[Haskell-beginners] Making sense of currying in the context of the Hask Category
Brent Yorgey
byorgey at seas.upenn.edu
Fri Sep 28 13:46:53 CEST 2012
On Thu, Sep 27, 2012 at 10:07:53PM -0400, Lino Rosa wrote:
> Hi,
>
> I'm a Haskell newbie and I couldn't quite make sense of how currying
> maps to the the Hask Category.
> How would I map, for instance (+) to a Hask 'arrow'?
Type class polymorphism complicates matters, so for the moment let's
pretend (+) works only on Int. Then (+) is an arrow from the object
Int to the object (Int -> Int).
(+) :: Int -> (Int -> Int)
Hask is special in its ability to have *objects* which themselves
represent arrows, like (Int -> Int). In category theory terms, it is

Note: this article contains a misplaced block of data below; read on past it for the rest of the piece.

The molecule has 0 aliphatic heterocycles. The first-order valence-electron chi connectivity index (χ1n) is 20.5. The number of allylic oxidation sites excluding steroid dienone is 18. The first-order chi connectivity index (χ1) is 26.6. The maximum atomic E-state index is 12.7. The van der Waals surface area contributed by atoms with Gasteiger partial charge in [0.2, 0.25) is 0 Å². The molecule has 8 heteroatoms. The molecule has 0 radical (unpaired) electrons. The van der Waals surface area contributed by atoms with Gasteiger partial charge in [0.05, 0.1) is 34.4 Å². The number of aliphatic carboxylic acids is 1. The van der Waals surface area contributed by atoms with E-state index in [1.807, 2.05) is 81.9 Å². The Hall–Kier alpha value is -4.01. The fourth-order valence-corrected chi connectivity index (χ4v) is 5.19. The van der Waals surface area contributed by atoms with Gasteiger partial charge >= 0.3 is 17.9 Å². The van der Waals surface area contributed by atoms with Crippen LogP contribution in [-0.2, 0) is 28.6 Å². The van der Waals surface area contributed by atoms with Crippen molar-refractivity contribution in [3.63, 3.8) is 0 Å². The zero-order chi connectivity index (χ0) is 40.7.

"cartesian closed".
> If objects are types on Hask, then would a -> a -> a be the first
> object on this chain?
No, the first object is just Int (or 'a') and the second is (Int ->
Int).
> In that case, for the first arrow, would I have as many arrows as
> there are possible partial applications on this type? In other words,
> would I have (+) 1, (+) 2, (+) 3 ... all those transitioning to the
> second object ( a -> a )
> Or, do I have ONE arrow only, like (+) a ?
(+) 1, (+) 2, (+) 3, etc. are all different arrows. They all go from
the object Int to itself.
-Brent
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